Is the Raiders move to Las Vegas a bad move or good move?
Jorge Sedano, Marly Rivera and Dan Le Batard discuss the Raiders Move to Vegas
When Las Vegas’ 65,000-seat domed stadium opens in 2020, its primary purpose will be to serve as the home of a team who will be known as the Las Vegas Raiders. However, it will also have far-reaching effects on college football.
The most obvious, immediate impact will be for the UNLV Rebels, who will be co-tenants with the Raiders and who had seemed destined to remain at dusty, old Sam Boyd Stadium seven miles from campus into perpetuity before the NFL team started sizing up a move to the desert. While the 40,000-seat stadium was plenty big for the Rebels, it wasn’t an asset for the program as far as the game-day experience was concerned or helpful in recruiting. Plainly put, it’s a dump.
Now, they’ve essentially lucked into a $1.9 billion stadium, which will be both much closer to campus and an enviable recruiting tool -- one which UNLV coach Tony Sanchez has already started using.
“We were cautious about it in recruiting before it was a done deal. Now that it’s there, we’re going a million miles an hour,” Sanchez said. “The kids that we’re currently recruiting, they’re going to play two years in it, and if they redshirt, they’ll play three years there. They’ll be the first team to run out in it and experience it.”
Sanchez, who just finished his second season at UNLV, previously turned local high school Bishop Gorman into a national football power and isn’t concerned about competing with the Raiders for attention. Any drawbacks of no longer being the highest-level football team in town, he said, are significantly outweighed by the benefits the Raiders and the stadium will bring.
“I guess you got to trade it off. OK, you can stay where you’re at and play at Sam Boyd Stadium right now or you can fight to create that fan base and further it,” he said. “I think the opportunity is much greater than any negative. It’s playing in Sam Boyd or playing in a $1.9 billion stadium. The bottom line is if you have more success, people are going to come. I think it’s going to create more football fans, and it’s going to continue to grow.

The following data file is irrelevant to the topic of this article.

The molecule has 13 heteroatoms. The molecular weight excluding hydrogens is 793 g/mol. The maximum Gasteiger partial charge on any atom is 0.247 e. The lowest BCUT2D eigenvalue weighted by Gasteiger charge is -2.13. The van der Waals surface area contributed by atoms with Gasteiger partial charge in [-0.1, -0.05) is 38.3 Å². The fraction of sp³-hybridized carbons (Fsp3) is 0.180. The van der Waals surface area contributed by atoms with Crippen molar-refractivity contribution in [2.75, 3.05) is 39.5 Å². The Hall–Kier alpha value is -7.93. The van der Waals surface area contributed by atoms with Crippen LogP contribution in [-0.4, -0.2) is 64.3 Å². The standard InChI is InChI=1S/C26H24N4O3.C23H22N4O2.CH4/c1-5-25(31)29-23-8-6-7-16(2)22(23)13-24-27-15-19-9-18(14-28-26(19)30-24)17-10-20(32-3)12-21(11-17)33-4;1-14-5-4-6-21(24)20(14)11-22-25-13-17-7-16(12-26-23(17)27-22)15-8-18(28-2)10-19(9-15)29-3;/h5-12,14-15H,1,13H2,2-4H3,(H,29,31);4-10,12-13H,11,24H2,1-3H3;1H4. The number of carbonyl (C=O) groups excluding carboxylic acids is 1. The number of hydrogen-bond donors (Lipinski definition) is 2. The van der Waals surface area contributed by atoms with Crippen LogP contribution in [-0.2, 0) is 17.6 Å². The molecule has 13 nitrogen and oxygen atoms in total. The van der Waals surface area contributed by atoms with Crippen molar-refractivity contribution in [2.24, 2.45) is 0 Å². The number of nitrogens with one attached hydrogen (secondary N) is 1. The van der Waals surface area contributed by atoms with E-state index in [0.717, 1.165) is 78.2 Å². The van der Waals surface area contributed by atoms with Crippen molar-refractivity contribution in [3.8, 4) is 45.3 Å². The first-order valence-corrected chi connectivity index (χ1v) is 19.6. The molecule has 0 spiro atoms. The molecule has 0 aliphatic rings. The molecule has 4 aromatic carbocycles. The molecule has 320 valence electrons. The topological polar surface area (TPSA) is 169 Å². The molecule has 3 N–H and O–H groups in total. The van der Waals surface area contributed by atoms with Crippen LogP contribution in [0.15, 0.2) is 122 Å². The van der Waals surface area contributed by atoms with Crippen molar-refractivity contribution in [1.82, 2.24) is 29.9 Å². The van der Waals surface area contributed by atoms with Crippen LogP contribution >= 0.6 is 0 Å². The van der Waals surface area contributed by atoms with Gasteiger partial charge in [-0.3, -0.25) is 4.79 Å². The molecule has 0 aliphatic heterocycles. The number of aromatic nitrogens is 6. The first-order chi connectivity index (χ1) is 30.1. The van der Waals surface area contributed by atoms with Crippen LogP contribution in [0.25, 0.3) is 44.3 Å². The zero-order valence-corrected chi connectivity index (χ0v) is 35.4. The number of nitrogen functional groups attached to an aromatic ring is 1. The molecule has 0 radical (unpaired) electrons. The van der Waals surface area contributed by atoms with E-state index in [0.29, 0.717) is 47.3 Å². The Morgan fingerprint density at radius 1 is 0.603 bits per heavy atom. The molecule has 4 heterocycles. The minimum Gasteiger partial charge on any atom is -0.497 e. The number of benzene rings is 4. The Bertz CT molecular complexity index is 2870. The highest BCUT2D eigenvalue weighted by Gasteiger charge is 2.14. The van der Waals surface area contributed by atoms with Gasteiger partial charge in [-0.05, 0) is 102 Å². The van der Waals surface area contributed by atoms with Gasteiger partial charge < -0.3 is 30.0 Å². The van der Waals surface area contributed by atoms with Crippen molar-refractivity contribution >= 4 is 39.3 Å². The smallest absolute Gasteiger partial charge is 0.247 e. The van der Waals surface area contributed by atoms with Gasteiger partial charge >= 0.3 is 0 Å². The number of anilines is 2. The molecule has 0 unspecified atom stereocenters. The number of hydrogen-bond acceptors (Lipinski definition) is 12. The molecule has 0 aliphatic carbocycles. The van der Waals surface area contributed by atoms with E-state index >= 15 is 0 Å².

“The stadium is going to be right on the edge of the strip, so you’re going to have sports fans who are in town, and now you’ve got a Saturday game. Hey, maybe now you go watch the Rebels play.”
Or, maybe, there is another college football offering, of which there are several possibilities.
Let’s start with what’s already there: the Las Vegas Bowl.
Currently, the bowl is No. 6 in the Pac-12’s pecking order, which means it selects a team from the conference after the Rose, Alamo, Holiday, Foster Farms and Sun all fill their slots and pair them with either BYU or a team from the Mountain West. The bowl, largely thanks to its location, has been widely viewed as a success, but with the new stadium, there is a strong case to be made that it deserves to be slotted higher so it features higher-caliber teams.
That’s what happened for the Foster Farms Bowl. It was at No. 6 in the pecking order when it was played at San Francisco’s AT&T Park but moved to No. 4 when it moved to Levi’s Stadium, the 49ers’ new home, in 2014.
“Possibly, sure. I don’t know what the plans are for all the folks above us,” said John Saccenti, the executive director of the Las Vegas Bowl. “We are still about six to 12 months away from diving into those contract extensions with the Pac-12. I know that certainly our stadium has everyone’s attention.”